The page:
As someone who makes his living in the healthcare and health insurance industries (for nearly 30 years), I am often asked the question – how can we fix what is broken in our healthcare system, and assure that every citizen has access to care? More recently, I get the question – do you believe the Affordable Care Act (ACA) will be successful?
In attempting to answer these, and other healthcare reform related questions, I always start with the fundamental issue that our nation struggles to address; which is, do we desire a government run, universal, single payer system (see Canada, much of Europe, etc.), or a market based, largely private run, profit based system, such as the type we presently have?
The title of this entry says it all…”Madison Avenue meets the Affordable Care Act (ACA)”. It was announced today (7/25/2013) that the White House has authorized spending $684 million on a massive, national “publicity, marketing, and advertising” campaign to help promote and educate on the ACA. According to recent surveys, more than three quarters of the uninsured population (the veritable targets of the ACA) know little to nothing about the law. Their confusion is likely fueled by various government officials squabbling over various tenets of the law, to say nothing of the early July announcement delaying the so called employer mandate provision of the ACA. Research conducted by the Associated Press discovered that the massive Advertising and Promotion budget will not necessarily be evenly distributed.
Two recent blog posts informed of a one-year delay in implementing two parts of the Affordable Care Acts so called employer mandate – the reporting requirements and the associated pay-or-play penalties. Last week, the Treasury Department issued official guidance (in the form of Notice 2013-45) that clarifies the delay. Here are a few key points and implications extracted from the guidance:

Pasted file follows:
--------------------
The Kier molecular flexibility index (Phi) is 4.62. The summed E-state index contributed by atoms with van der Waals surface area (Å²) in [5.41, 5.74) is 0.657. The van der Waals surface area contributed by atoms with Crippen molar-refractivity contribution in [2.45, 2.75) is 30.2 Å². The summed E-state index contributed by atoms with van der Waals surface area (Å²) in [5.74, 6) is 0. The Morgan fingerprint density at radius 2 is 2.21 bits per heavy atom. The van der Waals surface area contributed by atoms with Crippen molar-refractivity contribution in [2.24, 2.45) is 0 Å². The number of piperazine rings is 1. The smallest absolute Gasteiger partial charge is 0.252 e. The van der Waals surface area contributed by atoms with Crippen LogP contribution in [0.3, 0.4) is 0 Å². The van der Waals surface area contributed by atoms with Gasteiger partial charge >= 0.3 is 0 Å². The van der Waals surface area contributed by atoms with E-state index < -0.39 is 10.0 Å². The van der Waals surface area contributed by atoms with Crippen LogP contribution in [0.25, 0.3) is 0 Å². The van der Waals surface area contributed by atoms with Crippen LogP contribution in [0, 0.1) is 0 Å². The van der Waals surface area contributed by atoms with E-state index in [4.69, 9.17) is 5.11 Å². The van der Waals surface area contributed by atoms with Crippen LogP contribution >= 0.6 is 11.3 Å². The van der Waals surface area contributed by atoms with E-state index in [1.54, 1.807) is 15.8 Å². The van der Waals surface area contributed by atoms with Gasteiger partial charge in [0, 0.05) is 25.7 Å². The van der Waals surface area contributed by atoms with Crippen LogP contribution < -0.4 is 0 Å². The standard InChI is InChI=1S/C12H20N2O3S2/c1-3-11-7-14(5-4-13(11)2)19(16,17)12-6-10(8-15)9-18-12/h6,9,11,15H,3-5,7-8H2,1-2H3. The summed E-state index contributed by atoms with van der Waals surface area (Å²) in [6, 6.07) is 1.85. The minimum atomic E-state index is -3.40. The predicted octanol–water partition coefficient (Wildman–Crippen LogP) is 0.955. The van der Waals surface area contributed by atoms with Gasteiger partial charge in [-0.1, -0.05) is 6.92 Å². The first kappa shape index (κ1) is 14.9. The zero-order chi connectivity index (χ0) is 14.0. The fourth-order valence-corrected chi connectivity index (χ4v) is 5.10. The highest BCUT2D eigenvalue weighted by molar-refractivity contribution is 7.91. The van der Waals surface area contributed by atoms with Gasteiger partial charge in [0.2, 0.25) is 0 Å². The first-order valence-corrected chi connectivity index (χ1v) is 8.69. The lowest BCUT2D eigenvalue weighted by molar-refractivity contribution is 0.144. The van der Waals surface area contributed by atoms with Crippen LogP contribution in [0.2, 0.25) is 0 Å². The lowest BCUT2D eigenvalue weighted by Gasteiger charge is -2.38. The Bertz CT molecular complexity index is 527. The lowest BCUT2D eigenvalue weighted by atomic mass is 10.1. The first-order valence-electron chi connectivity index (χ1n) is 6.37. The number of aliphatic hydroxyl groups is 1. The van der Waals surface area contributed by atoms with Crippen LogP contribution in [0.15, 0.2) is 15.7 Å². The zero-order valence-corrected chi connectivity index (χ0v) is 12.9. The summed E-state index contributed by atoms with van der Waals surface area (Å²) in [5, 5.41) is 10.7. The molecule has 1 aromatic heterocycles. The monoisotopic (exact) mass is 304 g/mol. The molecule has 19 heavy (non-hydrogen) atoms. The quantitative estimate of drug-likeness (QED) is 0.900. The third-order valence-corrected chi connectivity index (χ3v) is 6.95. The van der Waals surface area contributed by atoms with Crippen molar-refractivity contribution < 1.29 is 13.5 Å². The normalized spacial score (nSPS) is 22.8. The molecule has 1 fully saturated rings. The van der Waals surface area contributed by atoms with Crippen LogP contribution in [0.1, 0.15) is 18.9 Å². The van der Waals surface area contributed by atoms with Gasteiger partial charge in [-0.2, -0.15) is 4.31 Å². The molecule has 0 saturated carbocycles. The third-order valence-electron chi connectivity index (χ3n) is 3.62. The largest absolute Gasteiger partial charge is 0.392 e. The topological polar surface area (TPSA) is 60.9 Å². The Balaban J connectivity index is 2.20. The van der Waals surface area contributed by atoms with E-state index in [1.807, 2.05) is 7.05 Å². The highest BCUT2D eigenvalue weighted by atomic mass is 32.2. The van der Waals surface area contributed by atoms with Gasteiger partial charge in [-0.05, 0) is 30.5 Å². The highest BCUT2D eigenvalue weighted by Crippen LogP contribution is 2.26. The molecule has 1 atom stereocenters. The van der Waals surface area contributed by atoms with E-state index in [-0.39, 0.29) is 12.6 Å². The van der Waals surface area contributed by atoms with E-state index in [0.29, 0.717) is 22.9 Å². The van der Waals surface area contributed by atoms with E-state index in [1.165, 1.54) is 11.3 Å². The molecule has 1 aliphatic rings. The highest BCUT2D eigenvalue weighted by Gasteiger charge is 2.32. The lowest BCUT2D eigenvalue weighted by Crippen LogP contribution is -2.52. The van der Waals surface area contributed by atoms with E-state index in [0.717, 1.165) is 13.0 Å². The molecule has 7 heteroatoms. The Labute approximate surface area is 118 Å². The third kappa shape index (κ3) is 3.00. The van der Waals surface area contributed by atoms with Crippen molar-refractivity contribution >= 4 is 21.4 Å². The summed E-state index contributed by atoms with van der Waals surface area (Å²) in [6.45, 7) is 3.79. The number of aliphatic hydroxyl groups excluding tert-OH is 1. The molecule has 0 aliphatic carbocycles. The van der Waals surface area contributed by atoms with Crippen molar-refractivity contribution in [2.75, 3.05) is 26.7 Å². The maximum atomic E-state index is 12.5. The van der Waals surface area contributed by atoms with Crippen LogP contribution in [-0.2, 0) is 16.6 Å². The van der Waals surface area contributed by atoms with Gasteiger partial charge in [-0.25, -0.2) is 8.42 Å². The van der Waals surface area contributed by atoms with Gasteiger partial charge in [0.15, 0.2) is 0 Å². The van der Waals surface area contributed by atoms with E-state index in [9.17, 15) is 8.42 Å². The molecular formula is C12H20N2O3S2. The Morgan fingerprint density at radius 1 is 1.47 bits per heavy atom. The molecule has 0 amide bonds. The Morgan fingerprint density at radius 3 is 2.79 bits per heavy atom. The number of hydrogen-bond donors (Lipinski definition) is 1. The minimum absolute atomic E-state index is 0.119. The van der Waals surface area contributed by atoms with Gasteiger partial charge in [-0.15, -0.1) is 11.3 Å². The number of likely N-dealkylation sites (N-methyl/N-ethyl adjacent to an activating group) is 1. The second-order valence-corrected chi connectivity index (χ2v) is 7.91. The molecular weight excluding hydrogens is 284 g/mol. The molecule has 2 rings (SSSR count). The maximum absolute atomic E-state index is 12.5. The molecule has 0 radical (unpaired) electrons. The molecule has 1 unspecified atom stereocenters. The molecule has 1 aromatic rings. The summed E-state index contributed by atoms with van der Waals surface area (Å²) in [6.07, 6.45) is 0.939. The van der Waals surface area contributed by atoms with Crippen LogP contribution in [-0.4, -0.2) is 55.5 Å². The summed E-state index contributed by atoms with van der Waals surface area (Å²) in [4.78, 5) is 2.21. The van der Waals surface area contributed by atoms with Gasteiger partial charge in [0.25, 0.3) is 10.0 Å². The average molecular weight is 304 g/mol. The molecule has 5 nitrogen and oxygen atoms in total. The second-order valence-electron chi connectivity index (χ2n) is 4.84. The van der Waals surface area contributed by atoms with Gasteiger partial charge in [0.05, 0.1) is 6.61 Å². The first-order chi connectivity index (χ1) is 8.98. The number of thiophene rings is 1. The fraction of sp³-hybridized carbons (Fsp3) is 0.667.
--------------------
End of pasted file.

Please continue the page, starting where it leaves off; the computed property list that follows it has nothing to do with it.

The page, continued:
Three specific ACA requirements (enforceable through IRS code) are affected by this delay:
1. Employers with self-funded plans, insurers, and other providers of health coverage will be required to submit a detailed report to the IRS concerning the health coverage it provided and the individuals to whom the coverage was provided.
Now that the dust has somewhat settled on last weeks exciting (and interestingly timed) announcement delaying the Affordable Care Acts so called “employer mandate”, let;s examine some of the fallout.
Technically speaking, the mandate itself was not delayed, but rather, the employer reporting aspect of the law. However, in effect, delayed reporting = delayed mandate. Once the seemingly universal exuberance over the announcement began to dissipate, the questions from policy wonks and stakeholders began to fly. The most significant question being – “how will the health insurance exchanges/marketplaces verify subsidy eligibility…
On June 26, 2013, the U.S. Supreme Court announced its decision regarding the constitutionality of the federal Defense of Marriage Act of 1996 (DOMA). The Court struck down Section 3 of DOMA, which limited marriage to opposite sex unions for purposes of federal law.
In a 5-4 decision, the court found this definition to be a violation of equal protection rights under the U.S. Constitution, holding that same-sex couples who are legally married under state law will be entitled to equal treatment under federal law with regard to income taxes and federal benefits. However, the Courts ruling does not establish a constitutional right to same-sex marriage.
The high courts decision will impact employers in states that…
Late this afternoon (7/2/2013), the Obama administration announced that it is DELAYING THE EMPLOYER MANDATE (also known as “employer shared responsibility” and “pay or play”) until 2015. In turn, the Treasury Department announced that – “it would delay its enforcement an entire year after hearing numerous concerns from employers about the challenges of its implementation”. Specifically, the assistant secretary for tax policy – Mark Mazur – said – “We have heard concerns about the complexity of the requirements and the need for more time to implement them effectively.